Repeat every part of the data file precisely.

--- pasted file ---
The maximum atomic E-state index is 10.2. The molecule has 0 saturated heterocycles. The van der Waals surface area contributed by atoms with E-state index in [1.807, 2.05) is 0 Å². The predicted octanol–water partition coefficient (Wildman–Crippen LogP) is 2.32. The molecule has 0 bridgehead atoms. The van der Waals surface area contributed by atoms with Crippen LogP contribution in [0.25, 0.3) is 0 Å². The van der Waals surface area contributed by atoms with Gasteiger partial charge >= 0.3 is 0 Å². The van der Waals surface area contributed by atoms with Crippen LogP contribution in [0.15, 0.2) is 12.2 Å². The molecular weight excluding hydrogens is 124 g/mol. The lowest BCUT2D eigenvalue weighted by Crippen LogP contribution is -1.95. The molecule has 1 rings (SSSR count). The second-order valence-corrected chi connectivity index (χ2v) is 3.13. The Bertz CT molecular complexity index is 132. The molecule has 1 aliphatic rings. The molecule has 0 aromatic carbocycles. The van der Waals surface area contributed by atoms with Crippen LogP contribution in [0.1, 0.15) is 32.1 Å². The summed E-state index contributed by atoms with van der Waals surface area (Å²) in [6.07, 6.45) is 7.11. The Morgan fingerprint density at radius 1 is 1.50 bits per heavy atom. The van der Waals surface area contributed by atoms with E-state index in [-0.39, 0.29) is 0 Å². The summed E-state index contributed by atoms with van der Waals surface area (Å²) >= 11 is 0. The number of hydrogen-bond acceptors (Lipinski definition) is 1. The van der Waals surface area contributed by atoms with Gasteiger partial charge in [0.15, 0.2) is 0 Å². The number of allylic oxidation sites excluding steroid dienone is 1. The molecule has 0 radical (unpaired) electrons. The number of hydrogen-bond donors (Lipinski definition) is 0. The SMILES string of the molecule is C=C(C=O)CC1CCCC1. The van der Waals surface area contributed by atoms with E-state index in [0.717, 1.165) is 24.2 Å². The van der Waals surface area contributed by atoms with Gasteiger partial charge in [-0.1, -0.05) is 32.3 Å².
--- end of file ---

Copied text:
The maximum atomic E-state index is 10.2. The molecule has 0 saturated heterocycles. The van der Waals surface area contributed by atoms with E-state index in [1.807, 2.05) is 0 Å². The predicted octanol–water partition coefficient (Wildman–Crippen LogP) is 2.32. The molecule has 0 bridgehead atoms. The van der Waals surface area contributed by atoms with Crippen LogP contribution in [0.25, 0.3) is 0 Å². The van der Waals surface area contributed by atoms with Gasteiger partial charge >= 0.3 is 0 Å². The van der Waals surface area contributed by atoms with Crippen LogP contribution in [0.15, 0.2) is 12.2 Å². The molecular weight excluding hydrogens is 124 g/mol. The lowest BCUT2D eigenvalue weighted by Crippen LogP contribution is -1.95. The molecule has 1 rings (SSSR count). The second-order valence-corrected chi connectivity index (χ2v) is 3.13. The Bertz CT molecular complexity index is 132. The molecule has 1 aliphatic rings. The molecule has 0 aromatic carbocycles. The van der Waals surface area contributed by atoms with Crippen LogP contribution in [0.1, 0.15) is 32.1 Å². The summed E-state index contributed by atoms with van der Waals surface area (Å²) in [6.07, 6.45) is 7.11. The Morgan fingerprint density at radius 1 is 1.50 bits per heavy atom. The van der Waals surface area contributed by atoms with E-state index in [-0.39, 0.29) is 0 Å². The summed E-state index contributed by atoms with van der Waals surface area (Å²) >= 11 is 0. The number of hydrogen-bond acceptors (Lipinski definition) is 1. The van der Waals surface area contributed by atoms with Gasteiger partial charge in [0.15, 0.2) is 0 Å². The number of allylic oxidation sites excluding steroid dienone is 1. The molecule has 0 radical (unpaired) electrons. The number of hydrogen-bond donors (Lipinski definition) is 0. The SMILES string of the molecule is C=C(C=O)CC1CCCC1. The van der Waals surface area contributed by atoms with E-state index in [0.717, 1.165) is 24.2 Å². The van der Waals surface area contributed by atoms with Gasteiger partial charge in [-0.1, -0.05) is 32.3 Å².